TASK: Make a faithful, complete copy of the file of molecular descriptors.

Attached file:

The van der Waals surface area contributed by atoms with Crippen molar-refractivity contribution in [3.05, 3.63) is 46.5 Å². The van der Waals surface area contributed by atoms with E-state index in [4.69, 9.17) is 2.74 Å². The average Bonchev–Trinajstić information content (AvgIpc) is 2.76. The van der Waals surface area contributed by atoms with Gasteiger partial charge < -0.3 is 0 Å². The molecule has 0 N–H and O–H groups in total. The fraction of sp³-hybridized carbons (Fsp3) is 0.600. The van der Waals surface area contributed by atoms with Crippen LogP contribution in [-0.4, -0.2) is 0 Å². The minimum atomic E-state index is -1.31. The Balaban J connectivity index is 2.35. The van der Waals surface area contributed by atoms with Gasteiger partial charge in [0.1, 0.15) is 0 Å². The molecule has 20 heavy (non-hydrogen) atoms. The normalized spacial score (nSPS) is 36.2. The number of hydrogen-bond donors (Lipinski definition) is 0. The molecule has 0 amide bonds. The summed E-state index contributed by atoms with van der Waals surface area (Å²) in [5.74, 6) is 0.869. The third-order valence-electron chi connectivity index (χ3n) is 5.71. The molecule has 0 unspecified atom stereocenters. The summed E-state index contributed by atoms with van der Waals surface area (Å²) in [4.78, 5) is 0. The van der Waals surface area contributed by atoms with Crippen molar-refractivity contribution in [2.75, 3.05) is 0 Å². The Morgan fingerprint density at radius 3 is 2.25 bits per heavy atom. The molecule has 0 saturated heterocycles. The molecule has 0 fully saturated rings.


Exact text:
The van der Waals surface area contributed by atoms with Crippen molar-refractivity contribution in [3.05, 3.63) is 46.5 Å². The van der Waals surface area contributed by atoms with E-state index in [4.69, 9.17) is 2.74 Å². The average Bonchev–Trinajstić information content (AvgIpc) is 2.76. The van der Waals surface area contributed by atoms with Gasteiger partial charge < -0.3 is 0 Å². The molecule has 0 N–H and O–H groups in total. The fraction of sp³-hybridized carbons (Fsp3) is 0.600. The van der Waals surface area contributed by atoms with Crippen LogP contribution in [-0.4, -0.2) is 0 Å². The minimum atomic E-state index is -1.31. The Balaban J connectivity index is 2.35. The van der Waals surface area contributed by atoms with Gasteiger partial charge in [0.1, 0.15) is 0 Å². The molecule has 20 heavy (non-hydrogen) atoms. The normalized spacial score (nSPS) is 36.2. The number of hydrogen-bond donors (Lipinski definition) is 0. The molecule has 0 amide bonds. The summed E-state index contributed by atoms with van der Waals surface area (Å²) in [5.74, 6) is 0.869. The third-order valence-electron chi connectivity index (χ3n) is 5.71. The molecule has 0 unspecified atom stereocenters. The summed E-state index contributed by atoms with van der Waals surface area (Å²) in [4.78, 5) is 0. The van der Waals surface area contributed by atoms with Crippen molar-refractivity contribution in [2.75, 3.05) is 0 Å². The Morgan fingerprint density at radius 3 is 2.25 bits per heavy atom. The molecule has 0 saturated heterocycles. The molecule has 0 fully saturated rings.